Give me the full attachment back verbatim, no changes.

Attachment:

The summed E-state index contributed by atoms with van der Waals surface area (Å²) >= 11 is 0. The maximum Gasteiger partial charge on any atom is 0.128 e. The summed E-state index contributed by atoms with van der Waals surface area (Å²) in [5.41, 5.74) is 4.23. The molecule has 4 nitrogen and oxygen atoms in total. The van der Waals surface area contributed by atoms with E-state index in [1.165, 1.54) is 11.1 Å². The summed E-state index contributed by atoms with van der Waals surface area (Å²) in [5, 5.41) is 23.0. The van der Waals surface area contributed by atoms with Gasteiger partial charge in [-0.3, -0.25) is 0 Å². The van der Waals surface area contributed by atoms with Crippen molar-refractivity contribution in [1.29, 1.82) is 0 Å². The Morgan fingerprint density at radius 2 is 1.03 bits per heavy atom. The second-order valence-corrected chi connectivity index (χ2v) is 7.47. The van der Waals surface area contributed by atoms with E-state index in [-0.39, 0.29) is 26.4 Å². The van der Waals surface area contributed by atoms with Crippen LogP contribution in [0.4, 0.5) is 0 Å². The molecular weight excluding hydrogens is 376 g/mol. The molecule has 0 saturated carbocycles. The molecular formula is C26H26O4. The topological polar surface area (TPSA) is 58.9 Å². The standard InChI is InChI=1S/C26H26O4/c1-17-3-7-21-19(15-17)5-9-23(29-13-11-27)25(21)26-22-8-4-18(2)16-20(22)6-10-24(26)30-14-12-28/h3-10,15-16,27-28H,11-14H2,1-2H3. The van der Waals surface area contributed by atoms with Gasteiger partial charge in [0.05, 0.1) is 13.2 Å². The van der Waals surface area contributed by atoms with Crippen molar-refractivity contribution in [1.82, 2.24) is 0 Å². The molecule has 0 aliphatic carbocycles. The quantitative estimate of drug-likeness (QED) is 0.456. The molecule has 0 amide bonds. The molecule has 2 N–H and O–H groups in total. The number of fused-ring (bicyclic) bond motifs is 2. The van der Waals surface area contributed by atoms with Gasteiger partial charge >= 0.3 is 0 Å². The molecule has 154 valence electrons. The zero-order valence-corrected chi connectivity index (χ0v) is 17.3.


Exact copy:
The summed E-state index contributed by atoms with van der Waals surface area (Å²) >= 11 is 0. The maximum Gasteiger partial charge on any atom is 0.128 e. The summed E-state index contributed by atoms with van der Waals surface area (Å²) in [5.41, 5.74) is 4.23. The molecule has 4 nitrogen and oxygen atoms in total. The van der Waals surface area contributed by atoms with E-state index in [1.165, 1.54) is 11.1 Å². The summed E-state index contributed by atoms with van der Waals surface area (Å²) in [5, 5.41) is 23.0. The van der Waals surface area contributed by atoms with Gasteiger partial charge in [-0.3, -0.25) is 0 Å². The van der Waals surface area contributed by atoms with Crippen molar-refractivity contribution in [1.29, 1.82) is 0 Å². The Morgan fingerprint density at radius 2 is 1.03 bits per heavy atom. The second-order valence-corrected chi connectivity index (χ2v) is 7.47. The van der Waals surface area contributed by atoms with E-state index in [-0.39, 0.29) is 26.4 Å². The van der Waals surface area contributed by atoms with Crippen LogP contribution in [0.4, 0.5) is 0 Å². The molecular weight excluding hydrogens is 376 g/mol. The molecule has 0 saturated carbocycles. The molecular formula is C26H26O4. The topological polar surface area (TPSA) is 58.9 Å². The standard InChI is InChI=1S/C26H26O4/c1-17-3-7-21-19(15-17)5-9-23(29-13-11-27)25(21)26-22-8-4-18(2)16-20(22)6-10-24(26)30-14-12-28/h3-10,15-16,27-28H,11-14H2,1-2H3. The van der Waals surface area contributed by atoms with Gasteiger partial charge in [0.05, 0.1) is 13.2 Å². The van der Waals surface area contributed by atoms with Crippen molar-refractivity contribution in [1.82, 2.24) is 0 Å². The molecule has 0 aliphatic carbocycles. The quantitative estimate of drug-likeness (QED) is 0.456. The molecule has 0 amide bonds. The molecule has 2 N–H and O–H groups in total. The number of fused-ring (bicyclic) bond motifs is 2. The van der Waals surface area contributed by atoms with Gasteiger partial charge >= 0.3 is 0 Å². The molecule has 154 valence electrons. The zero-order valence-corrected chi connectivity index (χ0v) is 17.3.